Not Having Enough But Still Being Enough

by LaTia Wilson Barrett 

Note from the editor: This guest post from a Leaky is sharing one person’s journey through breastfeeding. Her story isn’t a prediction for yours but like your story, her story matters. For those that can relate to LaTia’s story, we hope you find encouragement and support to know you are not alone, for those who can’t relate, may empathy and understanding be your guide.

LaTia Wilson Battett article- June 2016 pt.1

When I first found out I was pregnant, I was ecstatic. My mind was instantly flooded with all the hopes and dreams I had for myself as a parent. I was excited for the chance to experience that first flutter, first kick, first… everything. One of my first thoughts about giving birth, well, following wincing at some of the stories I’d heard about the process, was about the experience of breastfeeding. So many of the parents in the various online groups I was a part of talked about how much of a bonding time breastfeeding was, and how much their sweet newborn took to it right away, and how much pride they had in being able to exclusively breastfeed their baby. I read these kinds of stories with a kind of wonder and glee that one feels when thinking about the magic of Christmas. I mean, it all sounded so idyllic and perfect. I never had any reason to think that things wouldn’t be just as magical for me. As it turns out, it was not at all magical for me. I had always assumed that everyone could breastfeed their child if they chose, and it never occurred to me that I would have an issue. But I did. And it hurt. A lot. It shattered me, until I was able to redefine for myself what it meant to be a mother.

My daughter was born at 36 weeks and 3 days via emergency cesarean after 32 hours of labor and 1 hour of pushing. I had been induced due to severe pre-eclampsia, and by the time my daughter was actually born, I was too exhausted to fully enjoy the moment. But here she was, all 6 pounds 14 ounces of her, looking just as harried as I felt. But she was here and not too much worse for wear. While I was in the recovery area, one of the first things I asked for was a breast pump. I knew that if my daughter and I were going to be separated even for a just a few hours that I would need to try to get things started on my own.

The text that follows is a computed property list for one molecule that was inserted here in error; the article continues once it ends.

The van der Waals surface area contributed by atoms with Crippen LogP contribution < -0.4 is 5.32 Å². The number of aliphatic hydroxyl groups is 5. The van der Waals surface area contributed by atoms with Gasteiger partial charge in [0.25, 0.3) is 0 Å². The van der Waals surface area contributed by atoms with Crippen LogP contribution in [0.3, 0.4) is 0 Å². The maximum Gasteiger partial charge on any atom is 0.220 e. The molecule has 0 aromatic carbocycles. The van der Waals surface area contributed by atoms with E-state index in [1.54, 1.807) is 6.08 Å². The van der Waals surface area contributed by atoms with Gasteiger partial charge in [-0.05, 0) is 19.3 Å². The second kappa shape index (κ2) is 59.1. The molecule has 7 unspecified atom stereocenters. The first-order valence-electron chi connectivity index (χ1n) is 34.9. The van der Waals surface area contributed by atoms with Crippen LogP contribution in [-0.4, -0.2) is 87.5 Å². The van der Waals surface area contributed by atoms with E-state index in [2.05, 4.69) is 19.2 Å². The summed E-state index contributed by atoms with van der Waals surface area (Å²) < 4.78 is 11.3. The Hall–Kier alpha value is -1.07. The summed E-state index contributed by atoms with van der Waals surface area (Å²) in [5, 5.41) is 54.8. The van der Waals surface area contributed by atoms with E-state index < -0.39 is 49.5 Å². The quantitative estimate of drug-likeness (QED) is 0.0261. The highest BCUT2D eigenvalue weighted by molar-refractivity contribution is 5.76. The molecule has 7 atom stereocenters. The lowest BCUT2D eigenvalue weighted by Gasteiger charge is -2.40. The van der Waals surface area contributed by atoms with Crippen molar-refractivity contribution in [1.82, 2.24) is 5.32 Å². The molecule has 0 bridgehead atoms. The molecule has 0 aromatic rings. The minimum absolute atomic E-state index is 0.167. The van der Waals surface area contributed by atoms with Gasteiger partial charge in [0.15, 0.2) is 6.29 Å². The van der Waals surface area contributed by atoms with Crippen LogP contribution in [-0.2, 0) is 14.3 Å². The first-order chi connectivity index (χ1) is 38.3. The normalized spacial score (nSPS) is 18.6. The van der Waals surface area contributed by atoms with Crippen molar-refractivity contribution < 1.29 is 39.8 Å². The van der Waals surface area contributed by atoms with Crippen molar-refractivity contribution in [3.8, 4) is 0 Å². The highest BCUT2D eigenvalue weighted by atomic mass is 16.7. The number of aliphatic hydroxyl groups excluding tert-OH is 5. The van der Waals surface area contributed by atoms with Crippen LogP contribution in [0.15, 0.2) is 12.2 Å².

However, a few hours turned into 5 days. Over the course of the days that we were separated I pumped, even during the 2 days that I spent in the ICU due to respiratory distress. I never got the “rock hard”/full feeling, I never woke up leaking, but I continued to pump, assuming that I was one of those women who took a little longer than a couple days for her “milk to come in”. I was so happy the first day I saw a few drops, and cried happy tears (and took pictures!) the first day I was able to pump a measurable amount (about 10mls)! I very clearly recall the day that I finally was able to put my daughter to breast. I cried because it was one of the moments I had been looking forward to the most since finding out I was pregnant. We were both tired and more than a little worn due to our experience, but we were finally together and all was right with the world.

LaTia Wilson Battett article- June 2016 pt.2

After 10 days in the hospital, we were finally released to go home. My milk still hadn’t “come in”, but maybe I was just one of those who was a little later than everyone else. I mean, I did have an emergency cesarean, an ICU stay, and was really sick following her birth. But, it was going to happen any day now, right? Right?? As it turns out, I did have milk, but it just wasn’t enough to feed my baby. It never dawned on me that I could actually have supply issues and that I wouldn’t be able to feed my daughter.

We are never really told what to do when breastfeeding doesn’t work out, aside from, “take fenugreek… pump more… drink more water…” But what about those of us who have serious supply issues that a simple cup of tea or oatmeal cookie just won’t fix? Why aren’t more women educated about what CAN happen, and how to address it? Why are so many of us made to feel like failures and told if we just “put baby to breast more often” or “pump more often” things will work out just fine? I spent many months and lots of money chasing my dream of breastfeeding my baby, when I really should have been more focused on just enjoying her.

LaTia Wilson Battett article- June 2016 pt.3